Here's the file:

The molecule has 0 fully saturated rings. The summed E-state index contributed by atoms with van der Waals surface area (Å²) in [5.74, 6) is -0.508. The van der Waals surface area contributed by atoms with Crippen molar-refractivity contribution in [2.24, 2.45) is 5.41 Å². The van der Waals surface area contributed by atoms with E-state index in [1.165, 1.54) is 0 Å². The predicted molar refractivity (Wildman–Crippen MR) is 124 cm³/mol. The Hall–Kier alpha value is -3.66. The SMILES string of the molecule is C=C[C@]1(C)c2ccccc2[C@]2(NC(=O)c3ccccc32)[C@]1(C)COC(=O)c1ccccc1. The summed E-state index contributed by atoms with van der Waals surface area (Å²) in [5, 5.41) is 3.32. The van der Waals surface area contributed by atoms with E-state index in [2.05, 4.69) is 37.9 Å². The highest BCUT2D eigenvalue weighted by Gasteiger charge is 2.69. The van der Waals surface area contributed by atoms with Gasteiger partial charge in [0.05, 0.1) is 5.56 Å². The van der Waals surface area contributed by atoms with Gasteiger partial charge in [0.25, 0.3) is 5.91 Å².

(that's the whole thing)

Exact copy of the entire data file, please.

The molecule has 0 fully saturated rings. The summed E-state index contributed by atoms with van der Waals surface area (Å²) in [5.74, 6) is -0.508. The van der Waals surface area contributed by atoms with Crippen molar-refractivity contribution in [2.24, 2.45) is 5.41 Å². The van der Waals surface area contributed by atoms with E-state index in [1.165, 1.54) is 0 Å². The predicted molar refractivity (Wildman–Crippen MR) is 124 cm³/mol. The Hall–Kier alpha value is -3.66. The SMILES string of the molecule is C=C[C@]1(C)c2ccccc2[C@]2(NC(=O)c3ccccc32)[C@]1(C)COC(=O)c1ccccc1. The summed E-state index contributed by atoms with van der Waals surface area (Å²) in [5, 5.41) is 3.32. The van der Waals surface area contributed by atoms with E-state index in [2.05, 4.69) is 37.9 Å². The highest BCUT2D eigenvalue weighted by Gasteiger charge is 2.69. The van der Waals surface area contributed by atoms with Gasteiger partial charge in [0.05, 0.1) is 5.56 Å². The van der Waals surface area contributed by atoms with Gasteiger partial charge in [0.25, 0.3) is 5.91 Å².